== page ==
What is the Collective Unconscious

The collective unconscious is different.  It’s like eye color.  If someone were to ask you, “How did you get your eye color,” you would have to say that there was no choice involved – conscious or unconscious.  You inherited it.    Material in the collective unconscious is like this: inherited.  It never came from our current environment.  It is the part of the mind that is determined by heredity.  So we inherit, as part of our humanity, a collective unconscious; the mind is pre-figured by evolution just as is the body.  The individual is linked to the  past of the whole species and the long stretch of evolution of the organism.  Jung thus placed the psyche within the evolutionary process.

 What’s in the collective unconscious?  Psychological archetypes.  This idea of psychological archetypes is among Jung’s most important contributions to Western thought.  An ancient idea somewhat like Plato’s idea of Forms or “patterns” in the divine mind that determine the form material objects will take, the archetype is in all of us.   The word “archetype” comes from the Greek “arche” meaning “first, and “type” meaning “imprint or pattern.”  Psychological archetypes are thus first prints, or patterns that form the basic blueprint for major dynamic counterparts of the human personality.   For Jung,  archetypes pre-exist in the collective unconscious of humanity.  They repeat themselves eternally in the psyches of human beings and they determine how we both perceive and behave.  These patterns are inborn within us.  They are part of our inheritance as human beings.  They reside as energy within the collective unconscious and are part the psychological life of all peoples everywhere at all times.  They are inside us and they are outside us.  We can meet them by going inward to our dreams or fantasies.  We can meet them by going outward to our myths, legends, literature and religions.  The archetype can be a pattern, such as a kind of story. Or it can be a figure, such as a kind of character.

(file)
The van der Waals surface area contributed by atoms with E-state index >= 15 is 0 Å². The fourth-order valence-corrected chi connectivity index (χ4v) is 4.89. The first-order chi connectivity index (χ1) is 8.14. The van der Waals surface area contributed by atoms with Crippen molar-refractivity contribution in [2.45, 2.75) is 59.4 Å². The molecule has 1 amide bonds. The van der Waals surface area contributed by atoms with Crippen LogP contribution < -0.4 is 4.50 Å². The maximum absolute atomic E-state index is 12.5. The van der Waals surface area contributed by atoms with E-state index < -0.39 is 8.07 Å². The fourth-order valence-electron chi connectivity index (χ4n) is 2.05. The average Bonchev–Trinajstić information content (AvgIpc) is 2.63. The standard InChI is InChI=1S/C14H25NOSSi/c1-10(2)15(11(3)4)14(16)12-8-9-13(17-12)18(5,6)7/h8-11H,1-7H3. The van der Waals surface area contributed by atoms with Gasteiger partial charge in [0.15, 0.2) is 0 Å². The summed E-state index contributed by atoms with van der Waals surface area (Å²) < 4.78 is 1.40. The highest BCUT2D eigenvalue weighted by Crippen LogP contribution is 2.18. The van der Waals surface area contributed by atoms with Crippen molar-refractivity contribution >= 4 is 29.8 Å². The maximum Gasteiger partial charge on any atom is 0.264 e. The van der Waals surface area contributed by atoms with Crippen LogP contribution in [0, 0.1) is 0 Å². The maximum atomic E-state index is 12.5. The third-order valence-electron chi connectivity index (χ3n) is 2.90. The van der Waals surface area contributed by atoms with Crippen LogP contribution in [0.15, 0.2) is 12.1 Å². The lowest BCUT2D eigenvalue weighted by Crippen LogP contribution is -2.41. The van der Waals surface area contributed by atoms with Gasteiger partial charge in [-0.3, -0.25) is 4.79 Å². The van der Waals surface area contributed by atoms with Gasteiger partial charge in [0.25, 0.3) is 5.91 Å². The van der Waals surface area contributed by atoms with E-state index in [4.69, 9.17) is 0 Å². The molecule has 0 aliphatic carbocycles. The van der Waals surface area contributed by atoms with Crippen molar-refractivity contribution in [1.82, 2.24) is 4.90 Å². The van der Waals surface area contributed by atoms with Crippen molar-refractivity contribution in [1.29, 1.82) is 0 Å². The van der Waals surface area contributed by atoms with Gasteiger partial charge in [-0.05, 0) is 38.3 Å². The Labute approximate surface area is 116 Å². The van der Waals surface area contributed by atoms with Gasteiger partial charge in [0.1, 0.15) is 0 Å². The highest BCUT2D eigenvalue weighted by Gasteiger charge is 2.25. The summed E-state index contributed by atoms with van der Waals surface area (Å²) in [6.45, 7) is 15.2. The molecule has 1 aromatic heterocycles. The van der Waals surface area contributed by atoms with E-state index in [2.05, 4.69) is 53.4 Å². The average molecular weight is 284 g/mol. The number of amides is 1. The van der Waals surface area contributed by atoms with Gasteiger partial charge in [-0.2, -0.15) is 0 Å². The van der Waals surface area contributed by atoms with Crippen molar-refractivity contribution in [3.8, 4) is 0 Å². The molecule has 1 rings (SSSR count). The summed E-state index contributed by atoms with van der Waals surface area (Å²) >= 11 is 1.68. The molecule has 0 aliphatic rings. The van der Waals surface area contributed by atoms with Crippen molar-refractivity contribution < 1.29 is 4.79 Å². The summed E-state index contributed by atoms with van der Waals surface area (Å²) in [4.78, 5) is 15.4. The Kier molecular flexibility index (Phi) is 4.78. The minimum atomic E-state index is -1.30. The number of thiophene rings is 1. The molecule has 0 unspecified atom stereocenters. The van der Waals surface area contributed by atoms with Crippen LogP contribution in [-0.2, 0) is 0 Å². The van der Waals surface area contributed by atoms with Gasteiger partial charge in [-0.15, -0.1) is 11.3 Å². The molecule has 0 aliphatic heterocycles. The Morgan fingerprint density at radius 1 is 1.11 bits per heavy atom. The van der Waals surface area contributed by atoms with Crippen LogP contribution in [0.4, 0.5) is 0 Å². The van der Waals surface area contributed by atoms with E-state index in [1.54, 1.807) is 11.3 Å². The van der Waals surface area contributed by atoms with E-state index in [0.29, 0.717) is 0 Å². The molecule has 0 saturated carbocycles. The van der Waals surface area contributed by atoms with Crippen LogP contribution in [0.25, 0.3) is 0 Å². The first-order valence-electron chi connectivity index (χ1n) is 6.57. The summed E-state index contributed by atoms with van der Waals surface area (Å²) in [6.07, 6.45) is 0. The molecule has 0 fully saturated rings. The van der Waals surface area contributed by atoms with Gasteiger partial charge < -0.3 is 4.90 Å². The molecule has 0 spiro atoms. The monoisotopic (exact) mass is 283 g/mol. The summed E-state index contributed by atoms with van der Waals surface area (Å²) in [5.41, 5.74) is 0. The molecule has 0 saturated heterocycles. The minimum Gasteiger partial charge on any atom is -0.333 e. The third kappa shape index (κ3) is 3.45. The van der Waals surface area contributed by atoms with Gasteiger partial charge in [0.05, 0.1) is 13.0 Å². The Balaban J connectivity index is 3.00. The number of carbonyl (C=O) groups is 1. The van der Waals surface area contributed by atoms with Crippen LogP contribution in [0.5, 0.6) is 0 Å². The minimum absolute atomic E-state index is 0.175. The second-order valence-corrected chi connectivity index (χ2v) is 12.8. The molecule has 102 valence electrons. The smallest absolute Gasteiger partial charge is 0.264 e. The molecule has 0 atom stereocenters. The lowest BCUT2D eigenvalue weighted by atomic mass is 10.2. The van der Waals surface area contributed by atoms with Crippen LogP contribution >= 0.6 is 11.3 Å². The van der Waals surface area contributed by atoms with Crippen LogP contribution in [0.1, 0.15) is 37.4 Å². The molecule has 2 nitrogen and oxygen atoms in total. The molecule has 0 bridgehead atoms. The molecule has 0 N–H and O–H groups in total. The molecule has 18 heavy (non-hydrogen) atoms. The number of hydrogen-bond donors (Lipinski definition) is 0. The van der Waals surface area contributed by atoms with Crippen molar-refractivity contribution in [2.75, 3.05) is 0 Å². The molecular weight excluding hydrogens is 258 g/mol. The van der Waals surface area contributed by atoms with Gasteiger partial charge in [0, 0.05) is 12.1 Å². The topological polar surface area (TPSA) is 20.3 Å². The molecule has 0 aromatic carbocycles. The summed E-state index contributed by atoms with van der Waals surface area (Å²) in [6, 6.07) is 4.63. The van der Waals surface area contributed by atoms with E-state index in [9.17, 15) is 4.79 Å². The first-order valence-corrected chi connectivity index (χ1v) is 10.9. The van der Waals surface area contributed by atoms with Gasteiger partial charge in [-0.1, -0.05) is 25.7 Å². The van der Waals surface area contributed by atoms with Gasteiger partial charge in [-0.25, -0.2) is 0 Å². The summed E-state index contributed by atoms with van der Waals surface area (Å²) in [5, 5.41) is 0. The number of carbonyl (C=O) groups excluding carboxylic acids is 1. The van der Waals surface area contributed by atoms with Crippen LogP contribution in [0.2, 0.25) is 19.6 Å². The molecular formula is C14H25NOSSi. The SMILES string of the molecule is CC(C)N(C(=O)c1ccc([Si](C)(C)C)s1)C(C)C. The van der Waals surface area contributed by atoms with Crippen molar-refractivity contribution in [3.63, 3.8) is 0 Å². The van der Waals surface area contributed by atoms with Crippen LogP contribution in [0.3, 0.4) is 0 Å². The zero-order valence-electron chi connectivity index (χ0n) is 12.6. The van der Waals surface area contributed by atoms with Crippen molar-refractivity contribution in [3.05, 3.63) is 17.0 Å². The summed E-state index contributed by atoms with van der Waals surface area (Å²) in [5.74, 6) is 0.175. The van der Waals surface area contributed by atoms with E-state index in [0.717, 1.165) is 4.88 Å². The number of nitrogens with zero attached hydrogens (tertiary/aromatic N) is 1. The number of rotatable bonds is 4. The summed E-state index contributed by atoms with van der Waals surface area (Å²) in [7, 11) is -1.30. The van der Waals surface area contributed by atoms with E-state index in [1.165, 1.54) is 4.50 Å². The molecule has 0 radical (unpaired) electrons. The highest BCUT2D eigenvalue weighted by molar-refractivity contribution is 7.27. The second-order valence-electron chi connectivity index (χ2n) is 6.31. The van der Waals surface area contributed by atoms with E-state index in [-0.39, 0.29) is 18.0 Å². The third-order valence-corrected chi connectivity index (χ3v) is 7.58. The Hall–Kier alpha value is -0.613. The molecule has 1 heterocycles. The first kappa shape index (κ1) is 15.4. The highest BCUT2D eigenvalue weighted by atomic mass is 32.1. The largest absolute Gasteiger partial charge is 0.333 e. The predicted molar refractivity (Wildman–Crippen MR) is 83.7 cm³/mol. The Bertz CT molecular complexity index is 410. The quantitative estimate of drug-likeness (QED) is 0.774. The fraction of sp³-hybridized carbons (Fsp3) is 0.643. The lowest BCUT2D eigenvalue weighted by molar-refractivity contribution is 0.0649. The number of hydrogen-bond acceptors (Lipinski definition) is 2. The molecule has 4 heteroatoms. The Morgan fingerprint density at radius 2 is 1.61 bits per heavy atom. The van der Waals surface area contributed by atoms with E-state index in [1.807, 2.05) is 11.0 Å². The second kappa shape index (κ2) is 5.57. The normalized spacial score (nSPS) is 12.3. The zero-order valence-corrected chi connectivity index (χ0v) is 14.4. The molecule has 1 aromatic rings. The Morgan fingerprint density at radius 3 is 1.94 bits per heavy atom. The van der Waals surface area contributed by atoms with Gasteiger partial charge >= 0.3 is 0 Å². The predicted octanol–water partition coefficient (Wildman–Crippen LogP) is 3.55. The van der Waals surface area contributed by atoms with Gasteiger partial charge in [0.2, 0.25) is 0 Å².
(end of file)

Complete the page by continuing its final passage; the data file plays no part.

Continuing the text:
What are some common archetypes?